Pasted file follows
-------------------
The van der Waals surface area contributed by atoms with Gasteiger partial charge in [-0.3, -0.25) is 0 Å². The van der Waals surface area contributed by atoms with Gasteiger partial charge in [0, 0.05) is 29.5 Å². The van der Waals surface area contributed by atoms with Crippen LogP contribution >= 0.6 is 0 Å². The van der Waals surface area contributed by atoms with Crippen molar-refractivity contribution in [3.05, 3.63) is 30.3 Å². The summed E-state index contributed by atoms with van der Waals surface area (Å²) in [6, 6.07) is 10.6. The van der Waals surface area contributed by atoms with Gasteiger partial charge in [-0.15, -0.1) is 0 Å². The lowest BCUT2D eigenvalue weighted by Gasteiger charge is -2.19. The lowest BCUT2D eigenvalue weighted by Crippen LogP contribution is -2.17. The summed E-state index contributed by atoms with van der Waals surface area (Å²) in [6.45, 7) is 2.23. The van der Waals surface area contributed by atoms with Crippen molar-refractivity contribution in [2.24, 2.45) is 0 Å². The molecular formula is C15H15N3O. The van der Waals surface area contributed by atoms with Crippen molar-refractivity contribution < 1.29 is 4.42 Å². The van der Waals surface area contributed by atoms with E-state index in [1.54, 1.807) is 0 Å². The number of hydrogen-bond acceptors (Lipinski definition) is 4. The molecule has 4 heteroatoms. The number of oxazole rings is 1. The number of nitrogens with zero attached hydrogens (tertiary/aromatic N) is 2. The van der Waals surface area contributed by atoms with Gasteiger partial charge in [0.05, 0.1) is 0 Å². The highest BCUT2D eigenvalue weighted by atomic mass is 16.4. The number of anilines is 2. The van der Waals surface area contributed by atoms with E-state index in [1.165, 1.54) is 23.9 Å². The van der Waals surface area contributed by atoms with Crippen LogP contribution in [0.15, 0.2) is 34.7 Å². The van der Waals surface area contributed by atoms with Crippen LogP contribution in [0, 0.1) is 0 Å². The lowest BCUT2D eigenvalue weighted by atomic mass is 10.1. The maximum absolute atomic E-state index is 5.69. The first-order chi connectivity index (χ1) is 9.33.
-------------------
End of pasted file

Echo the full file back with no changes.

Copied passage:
The van der Waals surface area contributed by atoms with Gasteiger partial charge in [-0.3, -0.25) is 0 Å². The van der Waals surface area contributed by atoms with Gasteiger partial charge in [0, 0.05) is 29.5 Å². The van der Waals surface area contributed by atoms with Crippen LogP contribution >= 0.6 is 0 Å². The van der Waals surface area contributed by atoms with Crippen molar-refractivity contribution in [3.05, 3.63) is 30.3 Å². The summed E-state index contributed by atoms with van der Waals surface area (Å²) in [6, 6.07) is 10.6. The van der Waals surface area contributed by atoms with Gasteiger partial charge in [-0.15, -0.1) is 0 Å². The lowest BCUT2D eigenvalue weighted by Gasteiger charge is -2.19. The lowest BCUT2D eigenvalue weighted by Crippen LogP contribution is -2.17. The summed E-state index contributed by atoms with van der Waals surface area (Å²) in [6.45, 7) is 2.23. The van der Waals surface area contributed by atoms with Crippen molar-refractivity contribution in [2.24, 2.45) is 0 Å². The molecular formula is C15H15N3O. The van der Waals surface area contributed by atoms with Crippen molar-refractivity contribution < 1.29 is 4.42 Å². The van der Waals surface area contributed by atoms with E-state index in [1.54, 1.807) is 0 Å². The number of hydrogen-bond acceptors (Lipinski definition) is 4. The molecule has 4 heteroatoms. The number of oxazole rings is 1. The number of nitrogens with zero attached hydrogens (tertiary/aromatic N) is 2. The van der Waals surface area contributed by atoms with Gasteiger partial charge in [0.05, 0.1) is 0 Å². The highest BCUT2D eigenvalue weighted by atomic mass is 16.4. The number of anilines is 2. The van der Waals surface area contributed by atoms with E-state index in [1.165, 1.54) is 23.9 Å². The van der Waals surface area contributed by atoms with Crippen LogP contribution in [0.15, 0.2) is 34.7 Å². The van der Waals surface area contributed by atoms with Crippen LogP contribution in [0, 0.1) is 0 Å². The lowest BCUT2D eigenvalue weighted by atomic mass is 10.1. The maximum absolute atomic E-state index is 5.69. The first-order chi connectivity index (χ1) is 9.33.